How Much Screen Time Is Healthy?

It’s a hot debate, and one that is fiercely contested across the spectrum of parents and teachers. But how much screen time is enough? We asked Jocelyn Brewer, child psychologist and founder of cyber psychology consultancy Digital Nutrition what she thought about kids and screen time. Jocelyn spends much of her time working with parents and teachers to help them understand the research on the impacts of screentime, and she likens it to the digital equivalent to the food pyramid - when the inputs to your child are in balance, then screen time is a healthy part of that mix. Jocelyn isn’t a fan of prohibition, instead suggests an open and healthy dialogue with families about screen use.

“Responding calmly and judiciously, taking time to understand the complexities of the research around kids and tech (like the fact there is no magic number when it comes to screen time) and putting aside media sensationalism around iGen and its associated alternative facts is the kind of response young people need.  Prohibition shows little true leadership at a time when young people really need us to step up with authentic responses that show we are listening and we get them.”

Screens and digital interaction aren’t going away, and as adults we know that they are integral part of our lives, so it makes sense that we want to help children to use them wisely - which means we have to be exemplars ourselves. Jocelyn agrees saying “Adults could do with checking in on their own digital habits and the way they’re role modelling technology use. Imitation and mimicry are powerful learning mechanisms picked up by even the smallest humans.  Kids can’t see the difference between Mum using her phone to keep up with work emails or ordering groceries online from playing CandyCrush or scrolling through #inspoquotes on Instagram.”

The reality is that kids like playing using a combination of digital and IRL situations. When you can integrate play, and outdoors and leaning together, the impacts of each are amplified rather than diminished. What does your families digital health look like - make a fun table of all your online and offline activities and see if it is in balance or needs a little tweaking!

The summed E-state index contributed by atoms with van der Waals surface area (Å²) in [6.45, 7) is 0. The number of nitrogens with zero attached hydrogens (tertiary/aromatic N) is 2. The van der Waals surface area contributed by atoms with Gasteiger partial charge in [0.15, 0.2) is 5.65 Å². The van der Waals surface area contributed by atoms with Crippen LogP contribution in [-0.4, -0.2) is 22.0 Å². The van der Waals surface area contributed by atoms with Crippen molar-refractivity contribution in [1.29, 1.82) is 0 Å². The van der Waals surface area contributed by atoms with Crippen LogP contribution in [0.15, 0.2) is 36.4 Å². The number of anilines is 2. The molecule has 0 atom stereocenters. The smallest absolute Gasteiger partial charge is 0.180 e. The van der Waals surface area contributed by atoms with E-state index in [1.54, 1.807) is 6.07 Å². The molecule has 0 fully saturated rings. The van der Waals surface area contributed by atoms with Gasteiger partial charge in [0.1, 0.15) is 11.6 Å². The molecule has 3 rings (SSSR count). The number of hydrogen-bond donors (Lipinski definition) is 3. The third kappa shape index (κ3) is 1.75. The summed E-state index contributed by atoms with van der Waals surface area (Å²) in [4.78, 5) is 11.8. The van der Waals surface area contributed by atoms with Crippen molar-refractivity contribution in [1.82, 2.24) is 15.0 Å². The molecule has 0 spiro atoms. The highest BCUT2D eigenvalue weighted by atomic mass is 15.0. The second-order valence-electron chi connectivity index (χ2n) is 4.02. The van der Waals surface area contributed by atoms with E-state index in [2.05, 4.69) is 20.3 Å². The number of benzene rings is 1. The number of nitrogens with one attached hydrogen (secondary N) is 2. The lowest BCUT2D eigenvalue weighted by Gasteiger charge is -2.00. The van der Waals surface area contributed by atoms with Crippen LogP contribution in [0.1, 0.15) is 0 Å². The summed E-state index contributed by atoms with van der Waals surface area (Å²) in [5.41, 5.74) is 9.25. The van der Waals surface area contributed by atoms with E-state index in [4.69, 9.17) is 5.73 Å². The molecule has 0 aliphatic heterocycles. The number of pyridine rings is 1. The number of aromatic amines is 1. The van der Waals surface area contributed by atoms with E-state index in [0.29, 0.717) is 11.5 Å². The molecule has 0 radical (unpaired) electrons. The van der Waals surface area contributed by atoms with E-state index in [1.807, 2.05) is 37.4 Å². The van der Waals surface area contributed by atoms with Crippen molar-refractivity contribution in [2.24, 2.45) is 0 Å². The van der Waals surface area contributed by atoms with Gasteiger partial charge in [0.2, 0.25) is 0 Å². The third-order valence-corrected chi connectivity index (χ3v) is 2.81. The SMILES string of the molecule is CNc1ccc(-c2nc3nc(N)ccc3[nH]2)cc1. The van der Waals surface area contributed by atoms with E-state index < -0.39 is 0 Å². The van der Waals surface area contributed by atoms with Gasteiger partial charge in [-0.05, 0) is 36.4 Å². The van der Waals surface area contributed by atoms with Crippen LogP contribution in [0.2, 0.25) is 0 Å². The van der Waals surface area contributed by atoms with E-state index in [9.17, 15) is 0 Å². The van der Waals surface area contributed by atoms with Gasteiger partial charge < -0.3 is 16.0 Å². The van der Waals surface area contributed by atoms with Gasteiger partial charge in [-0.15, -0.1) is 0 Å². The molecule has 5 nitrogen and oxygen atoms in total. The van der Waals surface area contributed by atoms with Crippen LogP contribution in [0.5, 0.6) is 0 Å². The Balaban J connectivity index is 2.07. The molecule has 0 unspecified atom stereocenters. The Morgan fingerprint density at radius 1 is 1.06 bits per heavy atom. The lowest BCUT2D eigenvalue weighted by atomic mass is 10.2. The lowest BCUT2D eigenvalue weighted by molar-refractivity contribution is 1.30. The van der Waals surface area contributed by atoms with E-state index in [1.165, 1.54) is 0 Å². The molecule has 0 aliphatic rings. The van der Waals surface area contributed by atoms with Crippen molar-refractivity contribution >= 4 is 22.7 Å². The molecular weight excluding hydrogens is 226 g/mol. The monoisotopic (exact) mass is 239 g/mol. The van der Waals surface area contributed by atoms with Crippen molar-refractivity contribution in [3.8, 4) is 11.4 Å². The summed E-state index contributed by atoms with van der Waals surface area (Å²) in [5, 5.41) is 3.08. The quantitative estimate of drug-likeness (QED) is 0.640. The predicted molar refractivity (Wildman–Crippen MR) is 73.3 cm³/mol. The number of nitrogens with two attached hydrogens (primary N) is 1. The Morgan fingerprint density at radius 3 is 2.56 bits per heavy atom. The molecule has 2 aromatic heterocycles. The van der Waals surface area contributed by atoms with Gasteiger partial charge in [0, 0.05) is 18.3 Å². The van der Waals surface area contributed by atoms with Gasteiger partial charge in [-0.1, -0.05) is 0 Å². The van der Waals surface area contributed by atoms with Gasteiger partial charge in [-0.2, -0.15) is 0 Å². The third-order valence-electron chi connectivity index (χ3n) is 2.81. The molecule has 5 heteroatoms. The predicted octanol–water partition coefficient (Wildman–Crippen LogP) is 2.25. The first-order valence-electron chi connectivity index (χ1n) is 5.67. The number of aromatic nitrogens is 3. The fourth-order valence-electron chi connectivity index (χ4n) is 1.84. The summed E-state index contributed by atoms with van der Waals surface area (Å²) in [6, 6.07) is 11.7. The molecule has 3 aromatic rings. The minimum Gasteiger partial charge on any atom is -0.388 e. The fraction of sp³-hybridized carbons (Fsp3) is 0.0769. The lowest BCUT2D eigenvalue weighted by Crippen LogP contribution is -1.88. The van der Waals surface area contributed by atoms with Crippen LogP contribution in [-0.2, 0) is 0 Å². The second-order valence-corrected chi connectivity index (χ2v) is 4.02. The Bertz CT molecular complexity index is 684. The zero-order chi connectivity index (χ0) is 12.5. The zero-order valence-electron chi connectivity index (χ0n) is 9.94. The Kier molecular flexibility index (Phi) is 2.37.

Screen Shot 2019-02-05 at 15.30.32.png

Guided Play Embeds the Learning and the Fun!

Monkeys play. Dogs play. Rats play. Even octopuses play. And without any prompting, children in all cultures of the world, invent and reinvent play in every generation using the tools and technology available to them. Decades of research suggest that play is integral to evolution and development in humans and their animal pals. In particular, free play and guided play— known as playful learning—are tools through which children can learn in joyful and conceptually rich ways, ways that help this learning to stick and be scaffolded to learn and try new things.

A growing body of behavioral research establishes relationships between children’s play and development in several areas, including language  executive functions, mathematics and spatial skills, scientific thinking, and social and emotional development. One reason that play might be such a valuable pedagogical tool is that it features the precise contexts that facilitate learning.

An amalgamated research field called the science of learning has identified four key ingredients of successful learning: learning occurs best when children are mentally active (not passive), engaged (not distracted), socially interactive (with peers or adults), and building meaningful connections to their lives. SciGround uses this research to underpin how we design our guided STEM play, as we believe that when children are having fun, exploring and being challenged, this is where the best learning happens.

Screen Shot 2019-01-21 at 08.39.30.png